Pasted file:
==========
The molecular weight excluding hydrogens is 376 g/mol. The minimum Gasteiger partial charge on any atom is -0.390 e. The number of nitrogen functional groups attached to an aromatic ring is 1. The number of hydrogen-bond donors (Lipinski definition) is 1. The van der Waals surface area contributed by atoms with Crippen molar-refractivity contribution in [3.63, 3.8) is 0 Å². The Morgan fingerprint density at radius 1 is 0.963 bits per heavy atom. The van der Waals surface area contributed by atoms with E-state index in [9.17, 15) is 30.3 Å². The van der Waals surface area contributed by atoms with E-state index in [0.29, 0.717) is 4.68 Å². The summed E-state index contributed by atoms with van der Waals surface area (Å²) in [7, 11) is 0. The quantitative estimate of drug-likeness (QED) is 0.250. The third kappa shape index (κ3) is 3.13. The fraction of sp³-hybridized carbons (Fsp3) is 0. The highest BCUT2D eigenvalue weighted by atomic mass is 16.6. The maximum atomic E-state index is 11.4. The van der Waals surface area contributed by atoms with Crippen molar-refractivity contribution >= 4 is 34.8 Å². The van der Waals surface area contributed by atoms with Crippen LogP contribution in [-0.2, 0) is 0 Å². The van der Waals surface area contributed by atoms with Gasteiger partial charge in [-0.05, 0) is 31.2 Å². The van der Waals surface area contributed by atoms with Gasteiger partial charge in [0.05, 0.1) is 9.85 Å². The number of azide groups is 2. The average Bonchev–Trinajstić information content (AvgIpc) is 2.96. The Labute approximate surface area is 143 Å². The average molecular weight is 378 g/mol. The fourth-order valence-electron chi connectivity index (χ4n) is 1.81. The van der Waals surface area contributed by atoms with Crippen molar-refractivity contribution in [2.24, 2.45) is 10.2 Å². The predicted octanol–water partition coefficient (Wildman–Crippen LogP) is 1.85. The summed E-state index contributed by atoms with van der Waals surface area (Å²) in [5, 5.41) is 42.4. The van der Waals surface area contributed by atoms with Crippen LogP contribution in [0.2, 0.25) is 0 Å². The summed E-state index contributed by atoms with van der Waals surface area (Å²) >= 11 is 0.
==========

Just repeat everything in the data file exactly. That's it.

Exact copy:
The molecular weight excluding hydrogens is 376 g/mol. The minimum Gasteiger partial charge on any atom is -0.390 e. The number of nitrogen functional groups attached to an aromatic ring is 1. The number of hydrogen-bond donors (Lipinski definition) is 1. The van der Waals surface area contributed by atoms with Crippen molar-refractivity contribution in [3.63, 3.8) is 0 Å². The Morgan fingerprint density at radius 1 is 0.963 bits per heavy atom. The van der Waals surface area contributed by atoms with E-state index in [9.17, 15) is 30.3 Å². The van der Waals surface area contributed by atoms with E-state index in [0.29, 0.717) is 4.68 Å². The summed E-state index contributed by atoms with van der Waals surface area (Å²) in [7, 11) is 0. The quantitative estimate of drug-likeness (QED) is 0.250. The third kappa shape index (κ3) is 3.13. The fraction of sp³-hybridized carbons (Fsp3) is 0. The highest BCUT2D eigenvalue weighted by atomic mass is 16.6. The maximum atomic E-state index is 11.4. The van der Waals surface area contributed by atoms with Crippen molar-refractivity contribution >= 4 is 34.8 Å². The van der Waals surface area contributed by atoms with Crippen LogP contribution in [-0.2, 0) is 0 Å². The van der Waals surface area contributed by atoms with Gasteiger partial charge in [-0.05, 0) is 31.2 Å². The van der Waals surface area contributed by atoms with Gasteiger partial charge in [0.05, 0.1) is 9.85 Å². The number of azide groups is 2. The average Bonchev–Trinajstić information content (AvgIpc) is 2.96. The Labute approximate surface area is 143 Å². The average molecular weight is 378 g/mol. The fourth-order valence-electron chi connectivity index (χ4n) is 1.81. The van der Waals surface area contributed by atoms with Crippen molar-refractivity contribution in [2.24, 2.45) is 10.2 Å². The predicted octanol–water partition coefficient (Wildman–Crippen LogP) is 1.85. The summed E-state index contributed by atoms with van der Waals surface area (Å²) in [5, 5.41) is 42.4. The van der Waals surface area contributed by atoms with Crippen LogP contribution in [0.2, 0.25) is 0 Å². The summed E-state index contributed by atoms with van der Waals surface area (Å²) >= 11 is 0.